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Riverdance – Traditional Irish Dance and Music Posted by on Aug 20, 2020 in culture, history

Haigh a chairde! Hi friends!

Bridgette is ainm dom, and I am the new Irish blogger. Deas bualadh leat go léir, it is nice to meet you all even if it is just virtually.

I wanted to start off our time together with a cultural blog, especially since it is something I hold dear to my heart. So first, a little background story:

My grandmother was born and raised in Belfast, Northern Ireland. She came over to the US when she was 28 and met my Sicilian grandfather, and the rest is history as they say. Now, I am extremely proud to say that I am an Irish citizen myself, and I have been delving deep into Ireland’s culture, language, and heritage.

One particular memory seems to have really begun to resurface as I discover my new nationality, and that is of the theatrical show Riverdance. Riverdance has been touring and performing since 1995, and it depicts traditional Irish music and dance. When I was a kid spending the night at my grandmothers, we would always watch Riverdance; she had a seemingly endless amount of their shows on VHS. This was something that I thought was completely normal: that everyone was mesmerized by Irish dance and musical performances at their grandparents house. I now realize that this is just one of many things that were very specific to my childhood and my grandmother’s love of her heritage. It is something I did not understand or maybe I even took it for granted then, but I have a deep appreciation of it now.

In honor of this, I would like to share with you a 1995 Riverdance performance, one that I remember watching many times, as well as some background information and some vocabulary.

As you can see, traditional Irish step dance includes a rigid torso and steps performed high on the balls of the feet. In the late 19th century Conradh na Gaeilge, the Gaelic League, took steps to preserve and promote Irish step dance as a nationalist movement. Conradh na Gaeilge, abbreviated CnaG, is still active today and has been since 1893, promoting Irish culture and language throughout Ireland. (I have also had the pleasure to learn Irish with them!)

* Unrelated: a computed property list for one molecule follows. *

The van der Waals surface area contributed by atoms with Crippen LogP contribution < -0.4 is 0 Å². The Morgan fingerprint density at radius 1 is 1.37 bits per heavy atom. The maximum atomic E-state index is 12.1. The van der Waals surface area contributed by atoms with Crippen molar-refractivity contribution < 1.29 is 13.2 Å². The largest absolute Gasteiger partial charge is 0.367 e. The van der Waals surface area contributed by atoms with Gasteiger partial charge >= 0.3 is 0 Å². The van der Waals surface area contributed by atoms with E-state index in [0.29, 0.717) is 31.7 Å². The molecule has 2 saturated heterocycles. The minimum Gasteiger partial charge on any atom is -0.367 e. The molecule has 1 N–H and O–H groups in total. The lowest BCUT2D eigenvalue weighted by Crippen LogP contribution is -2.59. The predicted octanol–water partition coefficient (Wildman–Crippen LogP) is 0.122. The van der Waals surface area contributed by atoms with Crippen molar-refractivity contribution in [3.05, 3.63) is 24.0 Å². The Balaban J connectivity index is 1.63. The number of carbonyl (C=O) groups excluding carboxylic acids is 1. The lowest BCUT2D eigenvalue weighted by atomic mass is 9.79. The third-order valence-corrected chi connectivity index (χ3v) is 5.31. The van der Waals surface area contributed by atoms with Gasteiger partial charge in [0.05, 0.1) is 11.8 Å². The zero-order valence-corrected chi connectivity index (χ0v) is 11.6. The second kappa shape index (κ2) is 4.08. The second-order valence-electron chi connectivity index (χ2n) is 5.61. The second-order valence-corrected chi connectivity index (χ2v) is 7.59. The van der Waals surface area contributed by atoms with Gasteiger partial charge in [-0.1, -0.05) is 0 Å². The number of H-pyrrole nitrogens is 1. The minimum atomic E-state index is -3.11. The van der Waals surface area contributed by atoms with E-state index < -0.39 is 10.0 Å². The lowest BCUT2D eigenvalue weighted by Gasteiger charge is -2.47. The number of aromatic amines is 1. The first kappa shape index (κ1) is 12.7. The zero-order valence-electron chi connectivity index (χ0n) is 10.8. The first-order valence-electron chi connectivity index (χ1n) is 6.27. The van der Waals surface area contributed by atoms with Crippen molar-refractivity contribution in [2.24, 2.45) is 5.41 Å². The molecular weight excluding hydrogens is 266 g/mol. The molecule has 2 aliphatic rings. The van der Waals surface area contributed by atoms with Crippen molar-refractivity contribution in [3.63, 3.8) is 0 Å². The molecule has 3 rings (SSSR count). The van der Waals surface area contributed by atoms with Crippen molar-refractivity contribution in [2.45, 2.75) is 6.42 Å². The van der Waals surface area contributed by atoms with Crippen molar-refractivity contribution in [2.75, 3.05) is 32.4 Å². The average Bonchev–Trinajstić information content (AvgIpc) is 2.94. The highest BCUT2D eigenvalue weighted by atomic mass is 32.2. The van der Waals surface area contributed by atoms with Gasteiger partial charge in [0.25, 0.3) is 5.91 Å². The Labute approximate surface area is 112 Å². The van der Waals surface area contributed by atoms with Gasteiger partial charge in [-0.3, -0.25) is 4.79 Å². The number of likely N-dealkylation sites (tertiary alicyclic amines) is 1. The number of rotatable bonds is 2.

Here are some instruments that you hear in Irish folk music:

Fidil – Fiddle (violin)

The most important instrument, Fidil has been played in Ireland as long ago as the 8th century.

Cláirseach – Harp

Cláirseach is a symbol of Ireland and a key for Irish traditional music. An ancient instrument, played as long ago as the 10th century.

Feadóg mhór – flute

Used in Irish traditional music since around the middle of 19th century.

Píobaí uilleann – Uilleann pipes 

Literally called “Pipes of the Elbow” this notoriously difficult instrument traditionally demands seven years learning, seven years practicing, and seven years playing before one can claim to have mastered Píobaí uilleann. It is a type of complex bagpipe, and what makes it unique from other bagpipes is that it is filled with air by a bellows held by the musicians elbow and side, as opposed to their lungs.

Cairdín – accordion

Since the late 19th century, the accordion is integral to more modern Irish music.

Bainseó – banjo

You may be surprised to hear that a banjo has become common in Irish traditional music, seeing as how it evokes a thought of the American south. That is because the banjo was an instrument that was brought from the USA to Ireland by returning Irish emigrants.

Rewatching Riverdance today and hearing the traditional Irish folk music makes me a bit emotional. The sounds of the rhythmic tapping of the feet and the melody of the fidil brings me right back to when I was young drinking tea with my Irish grandmother in front of the tacar teilifíse, TV set. I am happy to say that I was lucky enough to see a Riverdance show live years ago!

Have you ever watched or seen a Riverdance show live? If you grew up Irish-American, what were some of your memories that were directly related to your Irish heritage?

Slán go fóill! Bye for now!

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About the Author: Bridgette

Just your average Irish-American Italo-Francophone. Digital nomad. Gaelophile. Creator of A Polyglot's Inkblot: https://www.apolyglotsinkblot.com


Comments:

  1. John Moriarty:

    Love your blogs, an cairdiuil with good humor.


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